Basic Soccer Skills

How to play soccer with the basic soccer skills in mind. The basics are quite easy to define but can be difficult to teach. In soccer there is no apparatus to maneuver, it's just your body. That is why the body does all the work.

The first skill and most important is using your body to control the ball. Beginner players reach for the ball leaving their body behind. The body does 80% of the work and the feet does 20%. Below you will find the basic skills I recommend to learn for beginner soccer players. If you want more extensive skills based on age click here to be taken to How to play soccer based on age milestones.

  • Body coordination and movement
  • Linear dribbling pointing toe out or down using laces or inside feet.
  • Multi-directional dribbling using the body to turn the ball.
  • Passing the ball controlling the ball first then pushing it and finally stepping into pass using body.
  • Shooting the ball with laces, again using body so focus on approach.
  • Two steps to defense: 1st - get goal side (in front of player) 2nd - pressure to take possession.

Although, this is a short list it is the basics of the sport. As one gains more exposure and practice turns can be introduced and positions explained. Drills are great to teach the sport but remember that playing soccer in it's purest form is the best way to get hooked into it and learn by application. Again visit our How to play soccer page to see milestones according to age.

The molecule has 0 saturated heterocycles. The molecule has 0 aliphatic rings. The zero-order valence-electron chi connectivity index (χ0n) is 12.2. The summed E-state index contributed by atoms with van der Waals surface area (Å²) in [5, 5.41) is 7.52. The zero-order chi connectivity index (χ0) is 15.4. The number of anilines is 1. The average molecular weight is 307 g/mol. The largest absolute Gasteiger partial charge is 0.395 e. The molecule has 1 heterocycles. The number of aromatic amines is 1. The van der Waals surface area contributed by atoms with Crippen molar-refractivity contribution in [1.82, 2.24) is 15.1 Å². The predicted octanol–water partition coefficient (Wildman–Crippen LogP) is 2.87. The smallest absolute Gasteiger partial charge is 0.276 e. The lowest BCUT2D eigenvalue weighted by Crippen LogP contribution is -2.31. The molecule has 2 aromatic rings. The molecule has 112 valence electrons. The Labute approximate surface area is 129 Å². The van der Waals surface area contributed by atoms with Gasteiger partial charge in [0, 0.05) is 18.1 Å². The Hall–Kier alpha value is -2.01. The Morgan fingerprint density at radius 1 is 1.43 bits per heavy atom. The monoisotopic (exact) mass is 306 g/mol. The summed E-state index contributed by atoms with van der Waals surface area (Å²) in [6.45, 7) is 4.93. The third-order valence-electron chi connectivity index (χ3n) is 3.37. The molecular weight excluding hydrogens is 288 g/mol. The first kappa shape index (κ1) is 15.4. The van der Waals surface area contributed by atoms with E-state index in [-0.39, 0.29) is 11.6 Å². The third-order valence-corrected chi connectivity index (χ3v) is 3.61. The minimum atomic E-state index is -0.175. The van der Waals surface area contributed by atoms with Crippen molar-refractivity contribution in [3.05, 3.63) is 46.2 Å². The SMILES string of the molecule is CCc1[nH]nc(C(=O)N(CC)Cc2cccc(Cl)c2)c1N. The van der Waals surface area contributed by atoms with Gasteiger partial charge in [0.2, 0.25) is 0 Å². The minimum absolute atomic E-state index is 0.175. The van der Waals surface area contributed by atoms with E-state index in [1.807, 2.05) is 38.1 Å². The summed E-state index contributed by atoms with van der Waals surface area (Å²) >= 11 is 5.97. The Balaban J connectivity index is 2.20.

Basic Soccer Rules

Click here for Basic soccer rules of soccer and learn the rules to play and/or coach the game. Soccer rules are simple as the basic skills but if your not familiar with the ways to modify them you can setup an environment of failure versus success. In any soccer coaching/teaching atmosphere you want to create the environment to enhance the success rate of fun and the basic skills your are teaching.

Back home from Basic Soccer Skills

Mark Hyman's Until It Hurts is a hair-raising look at everything that is wrong with youth sports today. More than just a splendid job of reporting and writing, it is a work of true public service. Every parent and every coach who has ever been involved in youth sports and cares about kids has an obligation to read it.

Buzz Bissinger,
author of Friday Night Lights and Three Nights in August